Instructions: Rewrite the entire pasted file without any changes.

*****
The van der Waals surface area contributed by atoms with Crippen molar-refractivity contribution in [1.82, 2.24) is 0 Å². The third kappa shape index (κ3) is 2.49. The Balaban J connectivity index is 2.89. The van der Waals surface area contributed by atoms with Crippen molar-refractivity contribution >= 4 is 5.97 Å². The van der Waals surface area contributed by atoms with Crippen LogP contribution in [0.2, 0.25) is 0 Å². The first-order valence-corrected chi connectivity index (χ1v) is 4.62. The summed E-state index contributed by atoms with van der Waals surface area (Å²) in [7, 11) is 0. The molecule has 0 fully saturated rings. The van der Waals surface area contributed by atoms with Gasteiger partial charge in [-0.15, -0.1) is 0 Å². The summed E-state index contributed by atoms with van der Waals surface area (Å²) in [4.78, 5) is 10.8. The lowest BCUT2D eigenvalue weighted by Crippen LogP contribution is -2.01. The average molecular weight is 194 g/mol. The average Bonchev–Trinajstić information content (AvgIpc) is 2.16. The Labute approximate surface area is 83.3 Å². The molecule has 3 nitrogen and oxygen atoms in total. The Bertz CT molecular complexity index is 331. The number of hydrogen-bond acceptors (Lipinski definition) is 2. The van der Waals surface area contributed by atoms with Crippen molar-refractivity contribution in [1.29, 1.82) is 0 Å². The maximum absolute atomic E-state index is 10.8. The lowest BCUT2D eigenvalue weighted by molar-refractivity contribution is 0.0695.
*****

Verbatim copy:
The van der Waals surface area contributed by atoms with Crippen molar-refractivity contribution in [1.82, 2.24) is 0 Å². The third kappa shape index (κ3) is 2.49. The Balaban J connectivity index is 2.89. The van der Waals surface area contributed by atoms with Crippen molar-refractivity contribution >= 4 is 5.97 Å². The van der Waals surface area contributed by atoms with Crippen LogP contribution in [0.2, 0.25) is 0 Å². The first-order valence-corrected chi connectivity index (χ1v) is 4.62. The summed E-state index contributed by atoms with van der Waals surface area (Å²) in [7, 11) is 0. The molecule has 0 fully saturated rings. The van der Waals surface area contributed by atoms with Gasteiger partial charge in [-0.15, -0.1) is 0 Å². The summed E-state index contributed by atoms with van der Waals surface area (Å²) in [4.78, 5) is 10.8. The lowest BCUT2D eigenvalue weighted by Crippen LogP contribution is -2.01. The average molecular weight is 194 g/mol. The average Bonchev–Trinajstić information content (AvgIpc) is 2.16. The Labute approximate surface area is 83.3 Å². The molecule has 3 nitrogen and oxygen atoms in total. The Bertz CT molecular complexity index is 331. The number of hydrogen-bond acceptors (Lipinski definition) is 2. The van der Waals surface area contributed by atoms with Crippen molar-refractivity contribution in [1.29, 1.82) is 0 Å². The maximum absolute atomic E-state index is 10.8. The lowest BCUT2D eigenvalue weighted by molar-refractivity contribution is 0.0695.